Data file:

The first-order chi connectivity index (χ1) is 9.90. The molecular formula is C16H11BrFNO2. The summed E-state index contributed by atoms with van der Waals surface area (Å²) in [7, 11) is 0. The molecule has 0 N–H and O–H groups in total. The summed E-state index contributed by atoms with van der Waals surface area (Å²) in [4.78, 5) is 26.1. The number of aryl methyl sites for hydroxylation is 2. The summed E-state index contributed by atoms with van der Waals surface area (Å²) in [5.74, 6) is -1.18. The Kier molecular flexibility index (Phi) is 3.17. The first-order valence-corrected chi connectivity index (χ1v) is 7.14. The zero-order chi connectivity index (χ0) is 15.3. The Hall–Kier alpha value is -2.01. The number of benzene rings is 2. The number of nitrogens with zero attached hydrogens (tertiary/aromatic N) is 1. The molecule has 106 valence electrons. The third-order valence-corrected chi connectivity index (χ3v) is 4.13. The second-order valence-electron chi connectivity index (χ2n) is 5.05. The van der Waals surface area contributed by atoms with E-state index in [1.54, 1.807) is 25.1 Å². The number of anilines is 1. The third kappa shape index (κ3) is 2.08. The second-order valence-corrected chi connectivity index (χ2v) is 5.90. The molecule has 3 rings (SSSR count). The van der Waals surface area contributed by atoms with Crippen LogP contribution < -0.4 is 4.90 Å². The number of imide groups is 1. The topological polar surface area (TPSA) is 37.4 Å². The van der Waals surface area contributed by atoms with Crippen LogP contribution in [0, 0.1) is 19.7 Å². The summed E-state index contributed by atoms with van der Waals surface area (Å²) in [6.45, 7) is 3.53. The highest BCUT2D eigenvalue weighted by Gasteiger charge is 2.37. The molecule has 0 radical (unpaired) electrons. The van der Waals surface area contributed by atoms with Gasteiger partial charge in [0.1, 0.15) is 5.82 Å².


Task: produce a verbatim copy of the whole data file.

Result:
The first-order chi connectivity index (χ1) is 9.90. The molecular formula is C16H11BrFNO2. The summed E-state index contributed by atoms with van der Waals surface area (Å²) in [7, 11) is 0. The molecule has 0 N–H and O–H groups in total. The summed E-state index contributed by atoms with van der Waals surface area (Å²) in [4.78, 5) is 26.1. The number of aryl methyl sites for hydroxylation is 2. The summed E-state index contributed by atoms with van der Waals surface area (Å²) in [5.74, 6) is -1.18. The Kier molecular flexibility index (Phi) is 3.17. The first-order valence-corrected chi connectivity index (χ1v) is 7.14. The zero-order chi connectivity index (χ0) is 15.3. The Hall–Kier alpha value is -2.01. The number of benzene rings is 2. The number of nitrogens with zero attached hydrogens (tertiary/aromatic N) is 1. The molecule has 106 valence electrons. The third-order valence-corrected chi connectivity index (χ3v) is 4.13. The second-order valence-electron chi connectivity index (χ2n) is 5.05. The van der Waals surface area contributed by atoms with E-state index in [1.54, 1.807) is 25.1 Å². The number of anilines is 1. The third kappa shape index (κ3) is 2.08. The second-order valence-corrected chi connectivity index (χ2v) is 5.90. The molecule has 3 rings (SSSR count). The van der Waals surface area contributed by atoms with Crippen LogP contribution < -0.4 is 4.90 Å². The number of imide groups is 1. The topological polar surface area (TPSA) is 37.4 Å². The van der Waals surface area contributed by atoms with Crippen LogP contribution in [0, 0.1) is 19.7 Å². The summed E-state index contributed by atoms with van der Waals surface area (Å²) in [6.45, 7) is 3.53. The highest BCUT2D eigenvalue weighted by Gasteiger charge is 2.37. The molecule has 0 radical (unpaired) electrons. The van der Waals surface area contributed by atoms with Gasteiger partial charge in [0.1, 0.15) is 5.82 Å².